WCup bill passes first stage of approval in Brazil

TALES AZZONI AP Sports Writer Published:

SAO PAULO (AP) -- A key bill needed for the organization of the 2014 World Cup passed the first stage of approval on Tuesday, giving FIFA and the Brazilian government an important victory as they try to overcome a recent spat.

FIFA has been urging Brazil to sanction the bill because it sets the tournament's legal and financial framework and gives football's governing body the necessary guarantees to organize the event.

Among the contentious issues approved by the congressional commission was the sale of alcohol inside stadiums, a FIFA demand but against the law in Brazil.

The bill still has to go through the lower house and senate, but the commission's approval had been in doubt after FIFA and the Brazilian government traded accusations about the country's preparations for the World Cup and next year's Confederations Cup.

The vote came just hours after FIFA President Sepp Blatter sent a letter to the Brazilian government apologizing for the remarks of Secretary General Jerome Valcke, who sent a blunt message to Brazil on Friday: "You have to push yourself, kick your (backside)" to speed up the preparations.

Valcke apologized on Monday after Brazil Sports Minister Aldo Rebelo officially told FIFA that the government would not deal with him as the person responsible for working with the country to prepare for football's showcase event.

The vote had been delayed several times, one of the reasons that prompted Valcke to step up his criticism of Brazil's preparations. But his attack infuriated some congressmen and gave more ammunition to those saying that Brazil was giving FIFA too much power and exempting it from responsibility.

Some protesters held banners criticizing Valcke as the commission prepared to vote on the bill in Brasilia, the nation's capital.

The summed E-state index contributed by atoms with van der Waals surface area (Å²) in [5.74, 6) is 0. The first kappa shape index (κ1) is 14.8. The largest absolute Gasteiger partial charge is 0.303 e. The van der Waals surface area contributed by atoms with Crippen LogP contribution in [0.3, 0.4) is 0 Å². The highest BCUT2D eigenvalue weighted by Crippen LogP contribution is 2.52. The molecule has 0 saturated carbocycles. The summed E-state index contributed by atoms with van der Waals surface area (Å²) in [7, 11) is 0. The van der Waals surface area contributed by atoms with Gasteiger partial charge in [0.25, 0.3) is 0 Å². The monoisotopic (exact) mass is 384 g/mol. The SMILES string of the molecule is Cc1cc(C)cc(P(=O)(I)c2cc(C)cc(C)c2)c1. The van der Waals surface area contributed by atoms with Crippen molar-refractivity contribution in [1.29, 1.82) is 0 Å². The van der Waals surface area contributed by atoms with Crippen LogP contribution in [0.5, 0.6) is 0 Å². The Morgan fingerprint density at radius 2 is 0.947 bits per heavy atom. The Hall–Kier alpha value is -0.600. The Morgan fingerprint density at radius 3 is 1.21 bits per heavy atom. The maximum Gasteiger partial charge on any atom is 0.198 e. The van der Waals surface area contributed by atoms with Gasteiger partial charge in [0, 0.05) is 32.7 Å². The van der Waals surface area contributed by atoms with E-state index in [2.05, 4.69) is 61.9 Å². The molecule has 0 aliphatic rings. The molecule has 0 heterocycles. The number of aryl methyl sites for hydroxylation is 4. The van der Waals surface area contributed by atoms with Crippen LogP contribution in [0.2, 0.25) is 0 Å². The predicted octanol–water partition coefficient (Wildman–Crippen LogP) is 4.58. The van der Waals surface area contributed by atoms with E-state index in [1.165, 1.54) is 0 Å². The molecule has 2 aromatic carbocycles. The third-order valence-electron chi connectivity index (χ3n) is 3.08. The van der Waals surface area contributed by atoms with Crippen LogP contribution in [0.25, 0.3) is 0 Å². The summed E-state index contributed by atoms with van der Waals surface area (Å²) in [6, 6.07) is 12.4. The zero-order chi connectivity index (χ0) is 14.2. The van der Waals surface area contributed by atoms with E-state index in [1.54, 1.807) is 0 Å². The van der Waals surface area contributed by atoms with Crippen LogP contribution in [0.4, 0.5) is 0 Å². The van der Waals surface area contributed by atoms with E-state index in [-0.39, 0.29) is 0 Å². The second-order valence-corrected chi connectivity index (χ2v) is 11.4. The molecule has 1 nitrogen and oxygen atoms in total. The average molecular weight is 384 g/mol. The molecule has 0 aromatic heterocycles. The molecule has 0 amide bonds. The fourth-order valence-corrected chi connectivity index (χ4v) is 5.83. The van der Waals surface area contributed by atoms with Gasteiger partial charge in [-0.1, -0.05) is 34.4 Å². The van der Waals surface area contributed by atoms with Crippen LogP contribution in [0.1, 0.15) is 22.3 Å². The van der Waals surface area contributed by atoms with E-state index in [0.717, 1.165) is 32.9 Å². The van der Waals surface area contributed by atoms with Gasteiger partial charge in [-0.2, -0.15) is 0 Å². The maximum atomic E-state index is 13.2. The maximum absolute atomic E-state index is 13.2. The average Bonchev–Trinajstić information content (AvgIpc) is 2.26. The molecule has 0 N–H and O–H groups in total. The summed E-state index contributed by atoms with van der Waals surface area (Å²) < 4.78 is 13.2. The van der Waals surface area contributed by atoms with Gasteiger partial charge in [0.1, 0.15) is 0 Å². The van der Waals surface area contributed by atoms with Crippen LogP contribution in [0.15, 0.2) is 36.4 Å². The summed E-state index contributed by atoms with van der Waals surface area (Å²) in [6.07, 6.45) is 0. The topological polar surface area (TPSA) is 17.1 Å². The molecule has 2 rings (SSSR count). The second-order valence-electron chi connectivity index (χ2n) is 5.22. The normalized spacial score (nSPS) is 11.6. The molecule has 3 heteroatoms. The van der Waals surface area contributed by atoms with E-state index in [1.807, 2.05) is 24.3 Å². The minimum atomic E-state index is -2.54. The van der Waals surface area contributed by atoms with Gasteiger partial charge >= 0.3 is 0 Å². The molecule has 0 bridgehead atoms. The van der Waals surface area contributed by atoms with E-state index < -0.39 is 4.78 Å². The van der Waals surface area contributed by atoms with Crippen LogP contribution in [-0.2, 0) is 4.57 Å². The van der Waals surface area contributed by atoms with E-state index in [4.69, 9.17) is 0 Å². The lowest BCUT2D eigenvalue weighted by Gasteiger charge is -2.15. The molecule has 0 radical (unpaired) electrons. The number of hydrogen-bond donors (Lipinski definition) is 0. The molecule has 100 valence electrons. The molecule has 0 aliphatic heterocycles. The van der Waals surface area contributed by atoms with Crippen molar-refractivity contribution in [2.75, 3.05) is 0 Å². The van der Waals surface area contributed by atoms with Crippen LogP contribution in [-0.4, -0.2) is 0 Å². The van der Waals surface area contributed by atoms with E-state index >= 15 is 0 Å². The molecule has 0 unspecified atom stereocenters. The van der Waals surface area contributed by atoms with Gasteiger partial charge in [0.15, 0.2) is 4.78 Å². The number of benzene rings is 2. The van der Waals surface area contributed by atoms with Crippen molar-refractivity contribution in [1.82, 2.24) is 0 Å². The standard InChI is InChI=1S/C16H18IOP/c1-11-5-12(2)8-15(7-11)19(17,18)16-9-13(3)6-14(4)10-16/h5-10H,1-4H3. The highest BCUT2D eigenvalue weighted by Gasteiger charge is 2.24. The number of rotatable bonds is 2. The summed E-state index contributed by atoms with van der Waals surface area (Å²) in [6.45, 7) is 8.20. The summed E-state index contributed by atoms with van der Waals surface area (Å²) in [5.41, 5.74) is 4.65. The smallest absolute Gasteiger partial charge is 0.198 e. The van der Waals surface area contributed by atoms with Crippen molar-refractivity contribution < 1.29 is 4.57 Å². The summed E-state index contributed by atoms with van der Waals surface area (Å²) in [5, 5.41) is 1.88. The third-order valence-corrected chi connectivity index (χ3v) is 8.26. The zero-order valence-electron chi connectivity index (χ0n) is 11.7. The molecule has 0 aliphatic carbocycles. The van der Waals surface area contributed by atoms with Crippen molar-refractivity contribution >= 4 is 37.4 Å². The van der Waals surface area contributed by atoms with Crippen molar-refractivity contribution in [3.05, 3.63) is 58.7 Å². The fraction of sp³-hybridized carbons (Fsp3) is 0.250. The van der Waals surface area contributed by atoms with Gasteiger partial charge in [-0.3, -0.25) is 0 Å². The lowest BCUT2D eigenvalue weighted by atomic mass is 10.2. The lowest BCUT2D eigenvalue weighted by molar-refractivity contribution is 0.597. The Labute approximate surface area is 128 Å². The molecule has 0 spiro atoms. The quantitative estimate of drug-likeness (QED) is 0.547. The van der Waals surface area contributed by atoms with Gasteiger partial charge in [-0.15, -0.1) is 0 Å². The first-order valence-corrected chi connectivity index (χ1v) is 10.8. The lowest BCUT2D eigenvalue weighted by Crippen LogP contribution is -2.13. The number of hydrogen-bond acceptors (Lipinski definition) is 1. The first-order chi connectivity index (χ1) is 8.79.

The sticking point was the sale of alcohol inside the World Cup venues, as Budweiser is a major World Cup sponsor.

FIFA demanded the law be changed, but critics said it took Brazil a long time to introduce the ban, a move that helped reduce fan violence in Latin America's biggest country.

"I don't think it's reasonable to make such a big investment in stadiums and then penalize the vendors during the matches," said congressman Vicente Candido, the bill's author. "It's a unique moment, in which there will be control and punishment to those who abuse."

The bill says the law will be in effect only during the Confederations Cup and World Cup, and allow only the sale of beer in plastic cups. People in VIP areas would have access to other types of alcoholic beverages.

Local prosecutors and other groups had said they were against the sale of alcohol during the World Cup, claiming that violent incidents inside stadiums dropped significantly after the alcohol ban went into effect.

Also approved was the right for the elderly to buy half-priced tickets in all categories, and that 300,000 of them will be reserved at lower prices for students and participants of some government programs for the poor.

Some congressmen unsuccessfully tried to remove the imposition of penalties to those wanting ticket refunds, which was something consumer rights groups had wanted. They also were not able to include an extension to visitors on electronic visas for other sporting events in the country, a move that could have boosted tourism.

The bill also set rules on possible trademark infringements, commercial rights and liability for security problems.


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